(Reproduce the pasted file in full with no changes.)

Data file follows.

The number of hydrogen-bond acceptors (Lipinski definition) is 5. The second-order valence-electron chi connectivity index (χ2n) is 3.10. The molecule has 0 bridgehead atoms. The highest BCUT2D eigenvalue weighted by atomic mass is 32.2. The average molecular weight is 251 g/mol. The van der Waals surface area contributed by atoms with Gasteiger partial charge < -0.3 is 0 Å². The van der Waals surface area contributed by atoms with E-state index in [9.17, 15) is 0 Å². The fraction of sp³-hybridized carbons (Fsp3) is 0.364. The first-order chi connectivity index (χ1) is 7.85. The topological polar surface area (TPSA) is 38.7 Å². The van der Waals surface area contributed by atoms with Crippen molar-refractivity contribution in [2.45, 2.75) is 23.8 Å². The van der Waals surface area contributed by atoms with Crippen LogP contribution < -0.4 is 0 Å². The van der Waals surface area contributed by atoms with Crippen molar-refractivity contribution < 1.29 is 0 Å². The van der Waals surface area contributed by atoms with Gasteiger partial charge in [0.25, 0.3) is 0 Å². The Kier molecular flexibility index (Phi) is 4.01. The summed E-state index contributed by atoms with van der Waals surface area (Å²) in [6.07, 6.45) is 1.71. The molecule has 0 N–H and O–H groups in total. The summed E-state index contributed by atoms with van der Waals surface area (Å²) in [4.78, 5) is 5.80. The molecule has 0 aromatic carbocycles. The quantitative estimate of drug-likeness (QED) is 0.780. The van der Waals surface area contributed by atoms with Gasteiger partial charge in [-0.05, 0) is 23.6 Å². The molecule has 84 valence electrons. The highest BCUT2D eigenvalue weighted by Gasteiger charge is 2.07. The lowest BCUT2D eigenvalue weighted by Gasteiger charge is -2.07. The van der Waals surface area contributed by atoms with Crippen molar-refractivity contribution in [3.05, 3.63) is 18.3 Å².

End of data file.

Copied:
The number of hydrogen-bond acceptors (Lipinski definition) is 5. The second-order valence-electron chi connectivity index (χ2n) is 3.10. The molecule has 0 bridgehead atoms. The highest BCUT2D eigenvalue weighted by atomic mass is 32.2. The average molecular weight is 251 g/mol. The van der Waals surface area contributed by atoms with Gasteiger partial charge < -0.3 is 0 Å². The van der Waals surface area contributed by atoms with E-state index in [9.17, 15) is 0 Å². The fraction of sp³-hybridized carbons (Fsp3) is 0.364. The first-order chi connectivity index (χ1) is 7.85. The topological polar surface area (TPSA) is 38.7 Å². The van der Waals surface area contributed by atoms with Crippen molar-refractivity contribution in [2.45, 2.75) is 23.8 Å². The van der Waals surface area contributed by atoms with Crippen LogP contribution < -0.4 is 0 Å². The van der Waals surface area contributed by atoms with Crippen molar-refractivity contribution < 1.29 is 0 Å². The van der Waals surface area contributed by atoms with Gasteiger partial charge in [0.25, 0.3) is 0 Å². The Kier molecular flexibility index (Phi) is 4.01. The summed E-state index contributed by atoms with van der Waals surface area (Å²) in [6.07, 6.45) is 1.71. The molecule has 0 N–H and O–H groups in total. The summed E-state index contributed by atoms with van der Waals surface area (Å²) in [4.78, 5) is 5.80. The molecule has 0 aromatic carbocycles. The quantitative estimate of drug-likeness (QED) is 0.780. The van der Waals surface area contributed by atoms with Gasteiger partial charge in [-0.05, 0) is 23.6 Å². The molecule has 84 valence electrons. The highest BCUT2D eigenvalue weighted by Gasteiger charge is 2.07. The lowest BCUT2D eigenvalue weighted by Gasteiger charge is -2.07. The van der Waals surface area contributed by atoms with Crippen molar-refractivity contribution in [3.05, 3.63) is 18.3 Å².